Sixth Circuit Issues Important Insurance Coverage Ruling
On December 9, 2009, a limb from a red maple tree fell during a windstorm (with winds in excess of 50 mph) in Somerset, Kentucky and killed 17-year old Kaitlyn Griffin and her unborn child. The tree limb also injured Kaitlyn’s cousin, Joshua Thacker. On the morning of December 9, Kaitlyn’s mother, Rhonda Griffin, was moving into an apartment owned by the Housing Authority of Somerset. Kaitlyn was seven months pregnant at the time and had come to visit with her mother that day.
Following the incident, a lawsuit was filed by Kaitlyn’s parents as the co-administrator’s of her estate and by Joshua against the Housing Authority, asserting that it was negligent for the respective deaths of Kaitlyn and her unborn baby and for Joshua’s injuries. The case proceeded to a jury trial in the Pulaski Circuit Court in October 2013. The Housing Authority defended that it had no prior notice of any defect, illness, or condition exhibited by the tree that collapsed during the storm – in essence, it argued that the incident was an unforeseeable act of God. Tree experts called by the defense testified that the tree was not diseased and that it was alive at the time of the incident. The Plaintiffs countered with a witness who was a former employee of the Housing Authority who stated that he had advised the Housing Authority Executive Director several years prior that he had cut down dead limbs from the tree and that he believed the tree had issues that needed to be addressed. The Housing Authority denies the conversation ever occurred and pointed out that the former employee was not a tree expert.
The jury found for the Plaintiffs and awarded nearly $4 million in damages. The Housing Authority appealed the judgment and while the appeal was pending, the case was settled at a court-ordered mediation. The terms of the settlement were that the Kentucky Housing Authorities Self-Insurance Fund’s insurer, Evanston Insurance Company, would pay the several Plaintiffs “policy limits” to resolve the claims. The Plaintiffs reserved the right to and did ultimately file a declaratory judgment action to determine the amount of available policy limits. Evanston contended that policy limits were $1 million and the Plaintiffs claimed the cap was between $2 million and $4 million. Judge Danny Reeves of the U.S. District Court for the Eastern District of Kentucky ruled in favor of Evanston that policy limits were capped at $1 million. See 2015 WL 8373945 (E.D. Ky. 2015). The Plaintiffs appealed to the Sixth Circuit.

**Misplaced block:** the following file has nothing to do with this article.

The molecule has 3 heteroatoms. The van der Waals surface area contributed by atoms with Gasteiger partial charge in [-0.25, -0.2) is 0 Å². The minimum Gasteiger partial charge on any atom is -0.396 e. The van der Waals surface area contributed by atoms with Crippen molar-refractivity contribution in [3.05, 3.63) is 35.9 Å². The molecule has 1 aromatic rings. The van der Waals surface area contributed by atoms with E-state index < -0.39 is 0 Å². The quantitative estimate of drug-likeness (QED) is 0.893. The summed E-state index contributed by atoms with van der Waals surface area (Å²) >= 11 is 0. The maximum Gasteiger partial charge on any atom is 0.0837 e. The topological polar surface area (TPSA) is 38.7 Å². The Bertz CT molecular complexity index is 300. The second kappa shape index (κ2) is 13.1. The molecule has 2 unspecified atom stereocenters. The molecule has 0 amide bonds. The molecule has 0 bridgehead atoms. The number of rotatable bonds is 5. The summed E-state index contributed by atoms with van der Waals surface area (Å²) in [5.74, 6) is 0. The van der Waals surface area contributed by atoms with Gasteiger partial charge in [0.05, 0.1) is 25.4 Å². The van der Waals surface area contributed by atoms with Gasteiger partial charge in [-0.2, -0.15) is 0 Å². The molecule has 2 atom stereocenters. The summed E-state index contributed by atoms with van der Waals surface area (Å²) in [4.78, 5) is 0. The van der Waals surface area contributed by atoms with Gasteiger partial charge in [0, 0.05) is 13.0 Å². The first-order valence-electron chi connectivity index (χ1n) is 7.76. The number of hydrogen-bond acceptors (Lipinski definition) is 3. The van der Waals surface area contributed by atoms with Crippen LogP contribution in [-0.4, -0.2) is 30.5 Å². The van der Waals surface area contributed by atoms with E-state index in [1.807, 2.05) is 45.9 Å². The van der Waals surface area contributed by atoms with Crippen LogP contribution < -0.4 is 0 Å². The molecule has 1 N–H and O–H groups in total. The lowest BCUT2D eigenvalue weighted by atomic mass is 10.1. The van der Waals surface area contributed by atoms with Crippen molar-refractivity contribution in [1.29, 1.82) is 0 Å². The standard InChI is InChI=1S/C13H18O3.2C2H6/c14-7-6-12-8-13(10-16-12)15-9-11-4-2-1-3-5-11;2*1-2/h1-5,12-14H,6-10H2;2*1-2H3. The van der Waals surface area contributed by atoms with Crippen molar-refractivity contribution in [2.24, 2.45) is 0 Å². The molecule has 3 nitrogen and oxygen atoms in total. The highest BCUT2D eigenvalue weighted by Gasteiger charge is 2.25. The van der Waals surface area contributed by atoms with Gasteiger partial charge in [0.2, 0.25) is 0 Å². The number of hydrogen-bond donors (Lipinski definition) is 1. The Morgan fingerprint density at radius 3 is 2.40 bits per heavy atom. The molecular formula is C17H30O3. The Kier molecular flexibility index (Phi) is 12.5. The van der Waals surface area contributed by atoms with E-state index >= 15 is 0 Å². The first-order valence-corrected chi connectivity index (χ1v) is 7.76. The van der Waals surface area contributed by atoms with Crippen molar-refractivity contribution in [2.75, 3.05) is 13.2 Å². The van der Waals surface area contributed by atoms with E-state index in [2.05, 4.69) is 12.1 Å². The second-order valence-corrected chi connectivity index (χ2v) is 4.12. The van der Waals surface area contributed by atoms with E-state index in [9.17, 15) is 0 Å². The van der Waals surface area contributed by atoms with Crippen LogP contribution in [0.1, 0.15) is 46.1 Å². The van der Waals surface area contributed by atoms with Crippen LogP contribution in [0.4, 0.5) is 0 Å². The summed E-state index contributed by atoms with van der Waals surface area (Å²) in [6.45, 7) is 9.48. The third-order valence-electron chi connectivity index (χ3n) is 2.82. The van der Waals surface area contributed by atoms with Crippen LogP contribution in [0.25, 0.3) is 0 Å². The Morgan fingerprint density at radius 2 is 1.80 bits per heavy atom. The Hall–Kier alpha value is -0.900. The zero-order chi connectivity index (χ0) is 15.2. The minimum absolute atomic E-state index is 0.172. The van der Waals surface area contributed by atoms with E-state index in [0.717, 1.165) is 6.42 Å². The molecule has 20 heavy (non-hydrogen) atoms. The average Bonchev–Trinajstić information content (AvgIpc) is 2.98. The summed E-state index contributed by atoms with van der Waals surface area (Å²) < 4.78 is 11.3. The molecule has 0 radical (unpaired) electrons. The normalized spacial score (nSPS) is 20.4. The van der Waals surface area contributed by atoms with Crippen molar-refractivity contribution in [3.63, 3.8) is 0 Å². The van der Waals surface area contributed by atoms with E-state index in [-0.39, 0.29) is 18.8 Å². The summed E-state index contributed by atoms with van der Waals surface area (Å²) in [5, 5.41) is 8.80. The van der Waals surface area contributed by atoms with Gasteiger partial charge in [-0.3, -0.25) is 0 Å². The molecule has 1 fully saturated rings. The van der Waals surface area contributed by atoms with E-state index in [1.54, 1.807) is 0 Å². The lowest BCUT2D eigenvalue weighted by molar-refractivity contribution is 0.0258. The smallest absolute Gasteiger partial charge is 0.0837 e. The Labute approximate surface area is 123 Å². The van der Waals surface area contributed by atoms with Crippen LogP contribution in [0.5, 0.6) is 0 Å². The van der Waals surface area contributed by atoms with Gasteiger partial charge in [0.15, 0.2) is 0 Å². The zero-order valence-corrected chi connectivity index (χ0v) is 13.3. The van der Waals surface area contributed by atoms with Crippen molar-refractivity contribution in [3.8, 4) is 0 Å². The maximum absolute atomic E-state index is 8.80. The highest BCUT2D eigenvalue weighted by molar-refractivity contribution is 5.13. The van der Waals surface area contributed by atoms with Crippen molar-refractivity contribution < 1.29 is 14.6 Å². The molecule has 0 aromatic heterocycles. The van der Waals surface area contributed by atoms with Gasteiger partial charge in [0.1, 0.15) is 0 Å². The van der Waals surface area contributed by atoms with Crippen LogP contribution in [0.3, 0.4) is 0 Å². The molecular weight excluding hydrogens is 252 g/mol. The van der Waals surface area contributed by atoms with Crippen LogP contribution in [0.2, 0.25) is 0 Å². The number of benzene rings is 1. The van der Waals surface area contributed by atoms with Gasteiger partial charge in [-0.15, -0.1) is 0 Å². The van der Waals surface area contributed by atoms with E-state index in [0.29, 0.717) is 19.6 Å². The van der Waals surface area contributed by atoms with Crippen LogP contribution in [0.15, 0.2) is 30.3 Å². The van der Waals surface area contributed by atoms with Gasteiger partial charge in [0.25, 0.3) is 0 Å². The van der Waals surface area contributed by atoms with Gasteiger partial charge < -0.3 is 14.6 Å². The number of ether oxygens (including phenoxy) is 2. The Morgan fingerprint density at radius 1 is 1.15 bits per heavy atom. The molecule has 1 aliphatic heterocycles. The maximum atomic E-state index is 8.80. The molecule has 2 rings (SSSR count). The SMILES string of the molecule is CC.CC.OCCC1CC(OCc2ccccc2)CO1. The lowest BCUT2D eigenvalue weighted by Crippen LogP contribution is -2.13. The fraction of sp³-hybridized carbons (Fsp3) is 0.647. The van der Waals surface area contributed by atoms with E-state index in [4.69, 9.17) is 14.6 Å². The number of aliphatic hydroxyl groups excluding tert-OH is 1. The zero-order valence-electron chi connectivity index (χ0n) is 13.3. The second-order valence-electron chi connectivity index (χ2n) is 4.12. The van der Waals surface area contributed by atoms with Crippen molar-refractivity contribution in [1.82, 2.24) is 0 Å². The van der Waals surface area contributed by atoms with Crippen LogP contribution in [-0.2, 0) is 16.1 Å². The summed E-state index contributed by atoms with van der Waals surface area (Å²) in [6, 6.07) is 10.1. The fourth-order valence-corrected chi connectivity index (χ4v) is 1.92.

On appeal, the Plaintiffs argued for the first time that the interests of the Housing Authority and the Self-Insurance Fund (both Kentucky entities) aligned with those of Evanston Insurance (an Illinois entity) such that diversity jurisdiction was destroyed. The Sixth Circuit remanded the case to Judge Reeves to allow him to examine the party alignment/diversity jurisdiction issue. See 658 Fed. Appx. 799 (6th Cir. 2016). On remand, Judge Reeves held that he had properly aligned the parties given their respective interests in the primary dispute at the time of filing of the declaratory judgment action and he reinstated his prior judgment in favor of Evanston. See 2016 WL 6650843 (E.D. Ky. 2016). The Plaintiffs appealed again.
On August 15, 2017, the Sixth Circuit entered an opinion (designated for publication) which affirmed the ruling of the trial judge in favor of Evanston. See — F.3d —, 2017 WL 3481865 (6th Cir. Aug. 15, 2017). This opinion covers several important points for future insurance coverage disputes.